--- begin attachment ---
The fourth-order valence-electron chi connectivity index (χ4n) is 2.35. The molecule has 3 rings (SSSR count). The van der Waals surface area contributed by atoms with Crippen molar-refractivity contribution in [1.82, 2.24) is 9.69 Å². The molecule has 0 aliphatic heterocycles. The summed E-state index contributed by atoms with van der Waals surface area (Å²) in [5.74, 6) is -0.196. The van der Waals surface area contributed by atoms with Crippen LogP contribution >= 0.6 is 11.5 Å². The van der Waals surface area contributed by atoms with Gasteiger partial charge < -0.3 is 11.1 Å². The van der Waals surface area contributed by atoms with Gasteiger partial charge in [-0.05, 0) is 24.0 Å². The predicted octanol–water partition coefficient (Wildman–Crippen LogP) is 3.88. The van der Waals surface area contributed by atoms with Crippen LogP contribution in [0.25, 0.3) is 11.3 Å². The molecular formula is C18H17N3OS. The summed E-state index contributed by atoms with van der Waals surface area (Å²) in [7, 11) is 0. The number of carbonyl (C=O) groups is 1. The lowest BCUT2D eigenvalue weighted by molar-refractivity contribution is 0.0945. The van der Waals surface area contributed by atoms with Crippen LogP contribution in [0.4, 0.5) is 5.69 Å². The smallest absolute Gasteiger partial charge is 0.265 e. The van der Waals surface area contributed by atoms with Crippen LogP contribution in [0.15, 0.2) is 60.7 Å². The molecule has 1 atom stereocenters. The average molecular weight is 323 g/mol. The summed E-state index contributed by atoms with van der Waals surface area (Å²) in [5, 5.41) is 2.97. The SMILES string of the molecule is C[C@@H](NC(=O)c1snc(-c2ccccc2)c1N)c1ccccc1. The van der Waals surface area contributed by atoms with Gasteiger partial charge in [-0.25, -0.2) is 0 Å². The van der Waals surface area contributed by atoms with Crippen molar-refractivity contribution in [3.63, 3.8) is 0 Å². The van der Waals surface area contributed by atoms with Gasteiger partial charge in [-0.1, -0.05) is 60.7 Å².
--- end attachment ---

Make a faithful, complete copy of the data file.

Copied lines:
The fourth-order valence-electron chi connectivity index (χ4n) is 2.35. The molecule has 3 rings (SSSR count). The van der Waals surface area contributed by atoms with Crippen molar-refractivity contribution in [1.82, 2.24) is 9.69 Å². The molecule has 0 aliphatic heterocycles. The summed E-state index contributed by atoms with van der Waals surface area (Å²) in [5.74, 6) is -0.196. The van der Waals surface area contributed by atoms with Crippen LogP contribution >= 0.6 is 11.5 Å². The van der Waals surface area contributed by atoms with Gasteiger partial charge < -0.3 is 11.1 Å². The van der Waals surface area contributed by atoms with Gasteiger partial charge in [-0.05, 0) is 24.0 Å². The predicted octanol–water partition coefficient (Wildman–Crippen LogP) is 3.88. The van der Waals surface area contributed by atoms with Crippen LogP contribution in [0.25, 0.3) is 11.3 Å². The molecular formula is C18H17N3OS. The summed E-state index contributed by atoms with van der Waals surface area (Å²) in [7, 11) is 0. The number of carbonyl (C=O) groups is 1. The lowest BCUT2D eigenvalue weighted by molar-refractivity contribution is 0.0945. The van der Waals surface area contributed by atoms with Crippen LogP contribution in [0.4, 0.5) is 5.69 Å². The smallest absolute Gasteiger partial charge is 0.265 e. The van der Waals surface area contributed by atoms with Crippen LogP contribution in [0.15, 0.2) is 60.7 Å². The molecule has 1 atom stereocenters. The average molecular weight is 323 g/mol. The summed E-state index contributed by atoms with van der Waals surface area (Å²) in [5, 5.41) is 2.97. The SMILES string of the molecule is C[C@@H](NC(=O)c1snc(-c2ccccc2)c1N)c1ccccc1. The van der Waals surface area contributed by atoms with Gasteiger partial charge in [-0.25, -0.2) is 0 Å². The van der Waals surface area contributed by atoms with Crippen molar-refractivity contribution in [3.63, 3.8) is 0 Å². The van der Waals surface area contributed by atoms with Gasteiger partial charge in [-0.1, -0.05) is 60.7 Å².